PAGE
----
That said, there wasn’t much to him aside from being a murderous ‘yes man’, or so it seemed, as in his final few episodes we found out how disgusting he really was. Thankfully his trip to Bravos, whilst protecting Mace Tyrell, meant that he caught the attention of Ayra Stark, who couldn’t pass up the opportunity to kill the first person on her list. After tricking Trant with a mask she had taken from the temple of the Many-Faced God Ayra stabs out Trant’s eyes (foreshadowing her own loss of sight as punishment for taking the mask and killing Trant). Whilst Trant cries in pain Arya stuffs a gag into his mouth to stop his screams, and she proceeds to stab him relentlessly. After numerous stabs, screams of pain, and Arya making sure Trant knows who she is and why she’s killing him, Ayra calmly slits Trant’s throat, killing him in a very slow, painful, and gruesome way.
For a long time Ygritte and Jon Snow were ‘the’ Game of Thrones couple, and seeing the two together was always a highlight, so much so that it was almost a sure thing one of them was going to die sooner rather than later. Jon, an otherwise very honourable man, broke his vows and clearly fell in love with Ygritte, and for Ygritte’s part, she loved Jon despite knowing he was still a man of the Nights Watch. And yet despite this, the two were forced to part ways and Ygritte overcome by Jon’s betrayal shot him full of arrows, but didn’t kill him (despite her already proven deadly accuracy).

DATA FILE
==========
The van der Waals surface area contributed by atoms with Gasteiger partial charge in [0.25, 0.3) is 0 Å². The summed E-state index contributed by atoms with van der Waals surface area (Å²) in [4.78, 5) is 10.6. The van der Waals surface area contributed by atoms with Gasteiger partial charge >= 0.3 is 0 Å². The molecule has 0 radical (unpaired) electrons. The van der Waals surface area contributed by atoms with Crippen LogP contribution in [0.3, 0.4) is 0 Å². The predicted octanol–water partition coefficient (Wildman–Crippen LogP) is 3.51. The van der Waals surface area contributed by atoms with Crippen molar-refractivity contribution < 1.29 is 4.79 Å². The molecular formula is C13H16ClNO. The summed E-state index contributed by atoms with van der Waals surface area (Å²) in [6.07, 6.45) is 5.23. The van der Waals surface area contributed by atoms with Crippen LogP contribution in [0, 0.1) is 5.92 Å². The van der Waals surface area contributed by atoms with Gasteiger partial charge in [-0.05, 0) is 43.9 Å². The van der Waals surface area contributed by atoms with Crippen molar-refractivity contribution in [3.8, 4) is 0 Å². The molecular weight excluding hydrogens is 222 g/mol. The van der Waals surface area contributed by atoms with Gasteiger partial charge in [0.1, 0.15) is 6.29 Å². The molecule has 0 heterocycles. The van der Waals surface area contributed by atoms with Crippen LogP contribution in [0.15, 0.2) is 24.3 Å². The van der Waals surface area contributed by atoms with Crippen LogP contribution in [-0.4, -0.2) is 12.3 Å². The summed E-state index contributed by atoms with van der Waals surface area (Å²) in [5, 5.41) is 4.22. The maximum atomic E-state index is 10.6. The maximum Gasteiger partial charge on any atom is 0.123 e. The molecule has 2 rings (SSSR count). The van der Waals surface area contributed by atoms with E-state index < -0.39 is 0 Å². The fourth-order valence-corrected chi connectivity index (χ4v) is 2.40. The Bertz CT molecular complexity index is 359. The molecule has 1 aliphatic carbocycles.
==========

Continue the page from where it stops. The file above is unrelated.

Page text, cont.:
In their time apart Ygritte plundered and murdered her way through the villages surrounding the wall and Castle Black with the other invading Wildlings. In the process, Ygritte murdered the parents of a young boy named Olly, right in front of him. Olly escapes to Castle Black and joins up with the Nights Watch, where Jon is recovering from his arrow wounds.
Jumping forward to the Wildling attack on the wall Jon and Ygritte come face to face, unable to attack each other, and just as it seems everything might work out for the two (bearing in mind they are in the midst of a brutal battle) Ygritte is shot with an arrow, straight through her chest. Jon looks over in shock to see Olly as the shooter. In a roundabout way, Olly was getting revenge for his parents and village, and he thought he was saving Jon’s life, so can’t really be held at fault (not until he turns on Jon a little while after). That said seeing Jon’s reaction to Ygritte dying in his arms as she mutters one last “You know nothing, Jon Snow”, is one of the saddest moments of the show.
Grand Maester Pycelle